• Tax payable exempted for political parties: As per section 13A of the Income Tax Act large amount of money is exempted under tax exemption on the income of political parties. Income Tax returns filed by political parties were analysed with expert help and on the basis of which Bairwal says that they have been able to calculate tax payable, which is exempted for the national parties. For example, between financial years of 2006 and 2009, tax exemptions for Congress and BJP are to the tune of Rs300 crore and Rs141 crore, respectively
  • State funding per year on rent of government/public offices for political parties: Political parties are also provided facilities for residential and official use by the Directorate of Estates. They are charged a token amount of money as rent or dues for these properties. Various facilities have been provided to political parties’ office bearers for official and residential purposes in prime areas of Lutyen’s Delhi. Information on these facilities was accessed under RTI from the Directorate of Estates. There are many more such residential and official facilities given to political parties in various parts of the country.

 

To conclude, in one of the judgments, the Supreme Court had stated: “In a government of responsibility, where all agents of the public must be responsible for their conduct, there can be but few secrets. The people of this country have a right to know every public act, everything that is done in a public way, by their public functionaries. They are entitled to know the particulars of every public transaction in all its bearing…”

 

Read other articles by the same writer, here.

 

(Vinita Deshmukh is the consulting editor of Moneylife, an RTI activist and convener of the Pune Metro Jagruti Abhiyaan. She is the recipient of prestigious awards like the Statesman Award for Rural Reporting which she won twice in 1998 and 2005 and the Chameli Devi Jain award for outstanding media person for her investigation series on Dow Chemicals. She co-authored the book “To The Last Bullet - The Inspiring Story of A Braveheart - Ashok Kamte” with Vinita Kamte and is the author of “The Mighty Fall”. She can be reached at [email protected].)

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COMMENTS

Ashok Das

4 years ago

Is the ruling on this issue public yet?

Dayananda Kamath k

4 years ago

it is the congress way of ruling the country. create a problem aloow it to aggrevate and then bring some legislation with ulterior motive. and take credit when it is used by somebody to improve the situation which they have not thought off in a democracy right to food right to information, right to education should be available automatically. but due to their misrule of the country for almost 60 years they were forced to pass these laws. passing of these laws is the proof of their misrule. and it should be noted that these laws are being passed only after other parties came to power. may be to put them in trouble and recapture the power. and for that matter it was becasue of sustained eforts of anna hajare arvind kejrioval these laws are being brought. and their claim for supporting kargil war. if many of the statmnts of sonia gandhi during that period were to be scaned you will come to know how they supported. and compare it with bjp support during bangladesh war. in any other country the statments during kargil war by sonia gandhi are sufficient to put her behind bar.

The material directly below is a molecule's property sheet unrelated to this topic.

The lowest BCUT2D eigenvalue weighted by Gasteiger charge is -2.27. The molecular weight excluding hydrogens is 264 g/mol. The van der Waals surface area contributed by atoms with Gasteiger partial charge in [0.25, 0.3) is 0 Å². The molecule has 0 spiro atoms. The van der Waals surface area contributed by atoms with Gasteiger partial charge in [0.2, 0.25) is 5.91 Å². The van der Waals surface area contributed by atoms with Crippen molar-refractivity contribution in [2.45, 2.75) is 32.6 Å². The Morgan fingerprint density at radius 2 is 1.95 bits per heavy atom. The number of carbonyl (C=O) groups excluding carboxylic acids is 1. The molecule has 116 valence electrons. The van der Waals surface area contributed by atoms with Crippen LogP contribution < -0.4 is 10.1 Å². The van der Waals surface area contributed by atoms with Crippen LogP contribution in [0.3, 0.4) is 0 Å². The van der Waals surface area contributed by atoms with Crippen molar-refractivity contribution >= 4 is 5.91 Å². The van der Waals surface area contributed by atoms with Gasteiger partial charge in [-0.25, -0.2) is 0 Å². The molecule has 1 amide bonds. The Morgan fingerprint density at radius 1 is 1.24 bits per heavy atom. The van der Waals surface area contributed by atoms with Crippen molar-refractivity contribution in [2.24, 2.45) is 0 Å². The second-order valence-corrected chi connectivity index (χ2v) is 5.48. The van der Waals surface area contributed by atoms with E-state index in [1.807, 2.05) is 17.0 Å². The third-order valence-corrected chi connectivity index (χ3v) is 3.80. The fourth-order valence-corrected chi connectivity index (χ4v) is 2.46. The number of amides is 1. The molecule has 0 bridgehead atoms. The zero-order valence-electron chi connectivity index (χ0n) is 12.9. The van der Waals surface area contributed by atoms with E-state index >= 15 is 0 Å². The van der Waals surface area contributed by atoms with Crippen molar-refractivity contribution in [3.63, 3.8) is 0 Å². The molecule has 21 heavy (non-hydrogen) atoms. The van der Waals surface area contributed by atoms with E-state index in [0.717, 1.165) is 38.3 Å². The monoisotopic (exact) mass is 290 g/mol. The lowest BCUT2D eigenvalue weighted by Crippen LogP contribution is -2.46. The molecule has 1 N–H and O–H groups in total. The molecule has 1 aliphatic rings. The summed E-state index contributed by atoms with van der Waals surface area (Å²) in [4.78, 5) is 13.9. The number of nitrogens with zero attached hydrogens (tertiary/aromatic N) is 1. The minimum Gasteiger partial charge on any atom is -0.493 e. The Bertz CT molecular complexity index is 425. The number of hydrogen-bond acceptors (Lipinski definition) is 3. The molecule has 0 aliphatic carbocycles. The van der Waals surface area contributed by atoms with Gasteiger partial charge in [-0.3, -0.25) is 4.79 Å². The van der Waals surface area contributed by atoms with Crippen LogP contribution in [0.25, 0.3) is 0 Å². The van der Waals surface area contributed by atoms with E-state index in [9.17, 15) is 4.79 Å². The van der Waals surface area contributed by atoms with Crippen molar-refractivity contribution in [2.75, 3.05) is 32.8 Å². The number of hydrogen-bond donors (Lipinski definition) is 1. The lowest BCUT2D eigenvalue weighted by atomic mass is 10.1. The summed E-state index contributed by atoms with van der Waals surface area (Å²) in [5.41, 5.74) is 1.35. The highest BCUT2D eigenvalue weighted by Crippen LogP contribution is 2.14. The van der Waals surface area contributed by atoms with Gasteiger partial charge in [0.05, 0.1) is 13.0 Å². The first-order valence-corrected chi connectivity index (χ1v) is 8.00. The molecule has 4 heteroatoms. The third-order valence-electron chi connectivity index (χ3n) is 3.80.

REPLY

Ashok Das

In Reply to Dayananda Kamath k 4 years ago

Sir,

Our intention is to have a good RTI for citizens and public servants.We are willing to give credit to anyone who helps in this effort. Also we do not wish to have people who prevent use of RTI and also those who misuse RTI.

Thank you

G N GHOSH

4 years ago

It is very funny matter in INDIAN POLITICS that when some wrong things exposes about any particular party all others jumped like a hungry lion to defeat that party. But ironically when the matter is question of own integrity, transparency all the parties stand hand holding and trying to brush the menace.
It is clear from their stand on RTI ACT jurisdiction, that Indian political parties are working just like SWISS BANK, THEY will accept the deposit (DONATION)but will not reveal the name of depositor (DONOR). Is it not a question of honesty of the political parties in INDIA !!!!!!!!!! Are they corrupt ?????

MOHAN

4 years ago

The National Front Government headed by V.P. SINGH actually hashed out the RTI ACT in the year 1990. But due to lack of political support it did not become a reality.

Shashikant Koppikar

4 years ago

A system is only as good as the people forming that system. The critics of our political system can hardly be blamed for debunking the entire system. Unless there is a total overhaul of the system with deep surgery of the gangrenous politicians, India cannot grow to its full potential.

REPLY

uttam

In Reply to Shashikant Koppikar 4 years ago

Who will do the overhaul/surgery?The nation is full of Social engineering Doctors.
Judiciary/President/Governor all these posts seems to be redundant, as if they dont exist. When matters come to the state of the nation, they should intervene and not just wait and watch or stay ignorant.

uttam

4 years ago

I am seeing for sometime that SC is coming with the same "Golden Words" each time.

Can Supreme Court Act strongly on it rather preaching things fumblingly and giving sufficient chances to the offenders to hood-wink the public/law/order/constitution/nation.
Do we need to remind that Judiciary is an independent body?
I think CAG should takeover Judiciary as well.

Ashok Das

4 years ago

Respected Vinita Deshmukh,

Other than its ruling, will the CIC bring out a transcript of the hearing to know exactly what each party said? Also is it possible to get a copy of the written submissions of each side in this particular matter? It would be nice to have these for a detailed study.

Thank you
Ashok

REPLY

Vinita Deshmukh

In Reply to Ashok Das 4 years ago

Yes I am trying to get a copy of the written order. There is no audio transcript available as far as i know.

National Cancer Awareness Day: Look out for the warning signs

At first, cancer may have no signs and signals, and therefore is usually undetected. But there are subtle signals that should not be ignored. Early detection and treatment dramatically improves your chances of survival and return to good health